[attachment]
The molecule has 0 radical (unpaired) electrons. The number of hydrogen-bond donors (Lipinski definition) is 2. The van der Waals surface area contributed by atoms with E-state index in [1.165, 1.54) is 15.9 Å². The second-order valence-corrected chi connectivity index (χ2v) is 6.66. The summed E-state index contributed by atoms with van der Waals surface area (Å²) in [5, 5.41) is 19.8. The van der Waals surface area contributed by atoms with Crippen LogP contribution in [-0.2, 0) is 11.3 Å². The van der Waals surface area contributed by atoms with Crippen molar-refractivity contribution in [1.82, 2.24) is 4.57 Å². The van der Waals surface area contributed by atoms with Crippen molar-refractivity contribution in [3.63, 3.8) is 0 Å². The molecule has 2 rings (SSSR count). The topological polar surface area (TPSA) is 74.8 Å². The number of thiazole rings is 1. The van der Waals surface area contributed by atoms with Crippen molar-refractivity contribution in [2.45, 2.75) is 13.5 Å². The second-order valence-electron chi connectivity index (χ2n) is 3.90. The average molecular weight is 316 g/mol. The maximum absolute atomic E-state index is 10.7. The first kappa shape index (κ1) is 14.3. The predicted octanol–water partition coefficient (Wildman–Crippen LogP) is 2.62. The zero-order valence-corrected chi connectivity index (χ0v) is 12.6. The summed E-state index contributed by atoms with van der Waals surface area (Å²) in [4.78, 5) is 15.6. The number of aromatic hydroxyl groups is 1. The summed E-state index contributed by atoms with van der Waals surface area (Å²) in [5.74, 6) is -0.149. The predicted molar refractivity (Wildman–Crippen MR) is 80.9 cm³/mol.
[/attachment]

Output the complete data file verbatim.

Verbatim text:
The molecule has 0 radical (unpaired) electrons. The number of hydrogen-bond donors (Lipinski definition) is 2. The van der Waals surface area contributed by atoms with E-state index in [1.165, 1.54) is 15.9 Å². The second-order valence-corrected chi connectivity index (χ2v) is 6.66. The summed E-state index contributed by atoms with van der Waals surface area (Å²) in [5, 5.41) is 19.8. The van der Waals surface area contributed by atoms with Crippen LogP contribution in [-0.2, 0) is 11.3 Å². The van der Waals surface area contributed by atoms with Crippen molar-refractivity contribution in [1.82, 2.24) is 4.57 Å². The van der Waals surface area contributed by atoms with Crippen molar-refractivity contribution in [3.63, 3.8) is 0 Å². The molecule has 2 rings (SSSR count). The topological polar surface area (TPSA) is 74.8 Å². The number of thiazole rings is 1. The van der Waals surface area contributed by atoms with Crippen molar-refractivity contribution in [2.45, 2.75) is 13.5 Å². The second-order valence-electron chi connectivity index (χ2n) is 3.90. The average molecular weight is 316 g/mol. The maximum absolute atomic E-state index is 10.7. The first kappa shape index (κ1) is 14.3. The predicted octanol–water partition coefficient (Wildman–Crippen LogP) is 2.62. The zero-order valence-corrected chi connectivity index (χ0v) is 12.6. The summed E-state index contributed by atoms with van der Waals surface area (Å²) in [4.78, 5) is 15.6. The number of aromatic hydroxyl groups is 1. The summed E-state index contributed by atoms with van der Waals surface area (Å²) in [5.74, 6) is -0.149. The predicted molar refractivity (Wildman–Crippen MR) is 80.9 cm³/mol.